8:08 -- Public Comment commences. First speaker says, "I question the need for a county recreation center when Exxon is making such huge profits." I black out again, straining to get the connection.

8:20 -- Another citizen makes a really nasty comment about a candidate for public office, by way of complaining about an undesirable land-use in his neighborhood: "I bet you people wouldn't let this go on if it was down the road from Virginia Foxx." I decide that the hidden injuries of class are behind all complaints made to government.

8:23 -- We hear that virtually all voters were "locked out" of the decision-making process that has led to a recommendation for a brand new high school ... through a "series of highly controlled group-think sessions" put on by a "Soviet-style" government that is "corrupt," "corrupt and oppressive." Ah, the American talent for insult!

8:31 -- An 83-year-old gentleman from Sugar Grove tells us all that "spraying" is killing all the wild life and that it's going to kill all of us too. But he doesn't say WHAT spraying. I'm thinking Agent Orange.

8:34 -- A citizen wants to know what the County Commission has done, relative to a new high school. Jim Deal responds that the County Commission hasn't done anything, because the School Board has not presented any plan. There are apparently several offers now on the table to buy the old high school property at a substantial profit, which will save the taxpayers many millions of $ toward the building of a new school, but Mr. Deal explains that such negotiations are necessarily done in secret and according to state law for very good reasons. Mr. Deal says he is not in favor of paying for a formal appraisal of the old high school property: "You get an offer to buy, and if the offer is good enough, you sell. End of story."

8:39 -- Commissioner David Blust, rumored to be a businessman and confirmed as a candidate for the state Senate, asks out loud, "What's the difference between an informal and a formal appraisal?" Chairman Deal looks at him.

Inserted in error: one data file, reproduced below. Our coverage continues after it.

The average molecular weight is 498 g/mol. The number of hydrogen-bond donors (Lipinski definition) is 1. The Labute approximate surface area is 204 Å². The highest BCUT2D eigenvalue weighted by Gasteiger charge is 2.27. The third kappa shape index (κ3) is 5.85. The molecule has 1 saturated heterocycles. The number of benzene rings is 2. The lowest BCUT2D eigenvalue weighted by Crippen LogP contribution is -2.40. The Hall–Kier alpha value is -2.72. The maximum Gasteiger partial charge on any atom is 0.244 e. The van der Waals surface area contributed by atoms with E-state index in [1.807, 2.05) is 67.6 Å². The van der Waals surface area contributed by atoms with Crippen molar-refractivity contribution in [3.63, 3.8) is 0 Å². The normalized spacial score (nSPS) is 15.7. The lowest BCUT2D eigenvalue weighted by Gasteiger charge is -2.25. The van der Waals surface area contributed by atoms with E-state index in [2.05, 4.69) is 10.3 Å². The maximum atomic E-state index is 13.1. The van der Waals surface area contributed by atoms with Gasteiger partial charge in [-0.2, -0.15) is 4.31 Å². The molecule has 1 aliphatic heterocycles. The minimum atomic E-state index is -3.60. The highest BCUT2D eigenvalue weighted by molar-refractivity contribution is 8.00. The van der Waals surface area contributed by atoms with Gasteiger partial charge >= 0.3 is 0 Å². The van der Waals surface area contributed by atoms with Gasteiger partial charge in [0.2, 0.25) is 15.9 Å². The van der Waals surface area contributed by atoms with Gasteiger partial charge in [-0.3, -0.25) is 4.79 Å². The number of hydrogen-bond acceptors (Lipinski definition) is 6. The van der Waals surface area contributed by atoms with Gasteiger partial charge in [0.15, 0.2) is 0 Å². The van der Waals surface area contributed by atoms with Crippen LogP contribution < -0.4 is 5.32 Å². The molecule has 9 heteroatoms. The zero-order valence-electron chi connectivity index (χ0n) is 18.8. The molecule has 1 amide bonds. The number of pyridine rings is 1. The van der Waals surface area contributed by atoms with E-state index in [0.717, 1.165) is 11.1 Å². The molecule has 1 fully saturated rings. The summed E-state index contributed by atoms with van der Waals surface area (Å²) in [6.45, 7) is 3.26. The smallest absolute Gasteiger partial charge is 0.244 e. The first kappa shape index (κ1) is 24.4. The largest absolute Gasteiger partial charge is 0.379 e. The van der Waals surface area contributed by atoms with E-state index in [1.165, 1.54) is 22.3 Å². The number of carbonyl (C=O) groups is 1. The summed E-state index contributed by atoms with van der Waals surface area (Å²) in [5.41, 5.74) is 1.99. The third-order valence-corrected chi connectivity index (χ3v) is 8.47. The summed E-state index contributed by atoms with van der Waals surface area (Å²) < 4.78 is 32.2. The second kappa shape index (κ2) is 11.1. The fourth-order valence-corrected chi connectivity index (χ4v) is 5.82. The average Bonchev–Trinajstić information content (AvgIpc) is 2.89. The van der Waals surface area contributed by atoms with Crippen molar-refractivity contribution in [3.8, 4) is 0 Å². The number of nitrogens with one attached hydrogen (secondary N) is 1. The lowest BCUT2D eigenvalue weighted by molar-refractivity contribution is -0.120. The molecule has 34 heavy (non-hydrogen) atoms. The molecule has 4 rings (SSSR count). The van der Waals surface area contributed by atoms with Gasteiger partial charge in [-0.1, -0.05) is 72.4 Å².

8:47 -- Spokeswoman for a newly formed group, Citizens for Children, announces the group will be lobbying for a new high school on a new site. In other words, Citizens for Children is the counter-group to RID. The rumored mass demonstration of RID at the meeting -- though many of the RID leaders are present in the room -- does not materialize. Likely more victims of "Soviet-style" oppression and group-think, we reckon.

8:49 -- A young man warns the Commissioners that local revolution may be necessary if the Commissioners don't do something about keeping Floridians from buying second homes here.

8:52 -- More invocation of the Constitution to bash Floridians, specifically the Ginn development. Evidently the Constitution does not apply to anyone not born in Watauga County, a fact I had heard rumors about and am glad to have confirmed.

8:56 -- The seriously bright Matt Cooper talks knowledgeably about making any new high school wholly sustainable with renewable energy. The guy's talking systems and specifications! Chairman Deal asks him to make a presentation to the School Board.

9:00 -- Commissioner Keith Honeycutt, running hard to the environmental left in his race for reelection, assures everyone that he regularly talks to Matt Cooper. Hell, they're practically drinking buddies!

9:04 -- Final speaker requests that the County Commission take away the permits for the Ginn development. Interesting, if oblique, way to get at the kernel in the nut: granting "personhood" to corporations in the 19th-century was the beginning of all our troubles in Watauga County today. But that's another can of worms.